Five parameters describe the plant’s fruit: type, color, volume, season and appeal to animals, especially birds.
Trees that produce significant quantities of fruit can sometimes be a nuisance because the fruit falls to the ground and is crushed, which may require cleaning up. A number of trees are dioecious, meaning that the male and female flowers are found on separate specimens. Since only female trees bear fruit, there are a few points to keep in mind:
- You can plant a male specimen if you do not want to deal with the disadvantages of fruit, or
- If you want your tree to bear fruit, you must plant a female specimen and ensure there are male specimens nearby to pollinate it.
Soil may be more or less conducive to a plant’s growth. It is described by six main factors: type, texture, humidity, pH, tolerance to compaction and tolerance to de-icing salt.
The plant’s preferences are outlined.
The plant’s specific moisture preferences are summarized by one or more of the following descriptors:
- High: the plant can tolerate excesses but would prefer close-to-normal conditions
- Average: water should be available in sufficient quantities all year long
- Low: the plant cannot tolerate excess water
The guide specifies the various soil textures in which the plant is able to grow. They are described by the following terms: clayey, loamy, sandy and humus-rich.
Soil texture has a direct impact on drainage and moisture because water seeps quickly into sandy soil, more slowly into loamy soil and quite slowly into clayey soil.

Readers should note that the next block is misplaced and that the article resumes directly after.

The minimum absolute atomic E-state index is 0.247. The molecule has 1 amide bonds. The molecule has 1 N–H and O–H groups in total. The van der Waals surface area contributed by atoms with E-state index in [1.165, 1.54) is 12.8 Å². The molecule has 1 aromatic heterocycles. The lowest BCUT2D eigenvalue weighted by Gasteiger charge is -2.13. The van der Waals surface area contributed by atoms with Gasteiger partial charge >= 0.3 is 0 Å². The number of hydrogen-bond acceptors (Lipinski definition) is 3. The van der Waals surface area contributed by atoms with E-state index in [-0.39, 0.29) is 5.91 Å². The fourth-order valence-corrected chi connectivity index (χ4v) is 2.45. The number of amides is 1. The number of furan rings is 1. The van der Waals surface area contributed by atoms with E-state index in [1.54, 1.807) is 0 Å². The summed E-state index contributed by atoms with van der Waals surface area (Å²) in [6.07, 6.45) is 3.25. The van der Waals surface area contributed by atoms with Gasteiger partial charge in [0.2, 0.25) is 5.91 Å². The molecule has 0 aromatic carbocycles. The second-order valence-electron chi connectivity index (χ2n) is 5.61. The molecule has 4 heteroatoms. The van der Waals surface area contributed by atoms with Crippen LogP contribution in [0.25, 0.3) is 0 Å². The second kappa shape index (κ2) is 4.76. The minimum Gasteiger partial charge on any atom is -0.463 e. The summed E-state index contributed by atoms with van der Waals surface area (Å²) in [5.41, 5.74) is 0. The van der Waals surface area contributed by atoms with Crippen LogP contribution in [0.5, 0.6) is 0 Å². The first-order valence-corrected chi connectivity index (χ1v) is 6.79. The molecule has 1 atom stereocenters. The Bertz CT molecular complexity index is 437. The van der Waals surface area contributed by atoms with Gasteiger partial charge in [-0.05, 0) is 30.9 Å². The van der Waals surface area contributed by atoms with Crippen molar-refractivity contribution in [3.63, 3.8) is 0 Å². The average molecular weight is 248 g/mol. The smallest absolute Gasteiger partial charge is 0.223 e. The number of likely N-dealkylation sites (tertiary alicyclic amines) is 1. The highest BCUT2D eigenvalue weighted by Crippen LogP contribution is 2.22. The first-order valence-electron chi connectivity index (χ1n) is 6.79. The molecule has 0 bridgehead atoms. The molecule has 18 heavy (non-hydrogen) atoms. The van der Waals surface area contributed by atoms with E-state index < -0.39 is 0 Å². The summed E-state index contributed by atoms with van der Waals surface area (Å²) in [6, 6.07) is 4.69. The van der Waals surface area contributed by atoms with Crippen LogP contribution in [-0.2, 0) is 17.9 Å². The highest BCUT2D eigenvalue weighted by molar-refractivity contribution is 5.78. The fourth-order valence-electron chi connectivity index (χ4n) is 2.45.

Optimal water availability is usually provided by loamy soil, although other factors like slope, soil depth and water table depth can also have an impact.
The plant’s preferred pH range is indicated, using the following scale:
- Highly acidic
- Slightly acidic
- Slightly alkaline
- Highly alkaline
Tolerance to compaction
Tolerance to compaction refers to a plant’s tolerance to recurring pedestrian or machine traffic. This information is provided when available.
Tolerance to de-icing salt/h4>
The plant’s tolerance to the de-icing salt used on roads and driveways in the winter is provided when available.
Maintenance, uses and notes
Some species and varieties benefit from pruning designed to maintain or improve their look or vitality. The proposed pruning guidelines are recommendations, and not in no way obligations.
This category describes the most common uses for a species, which can range from naturalizing developed areas to isolated planting in a yard or garden to showcase one of its decorative features. The list of uses may be rounded out by a comment.
Any information not covered elsewhere is provided here. Examples include optimal sites, sensitivities and other special qualities.
Diseases and insects
Diseases and insects that are most often responsible for dieback or deformations are outlined in this section. Some of these attacks, like Dutch elm disease and bacterial blight, can be exceedingly virulent. The risk of health problems can be high for some of the most vulnerable species. However, there may be certain varieties that offer greater resistance: they are recommended here.
If there exist varieties comparable to the one described, they may be presented here, along with a brief description. Some of these varieties may also be recorded in the tool.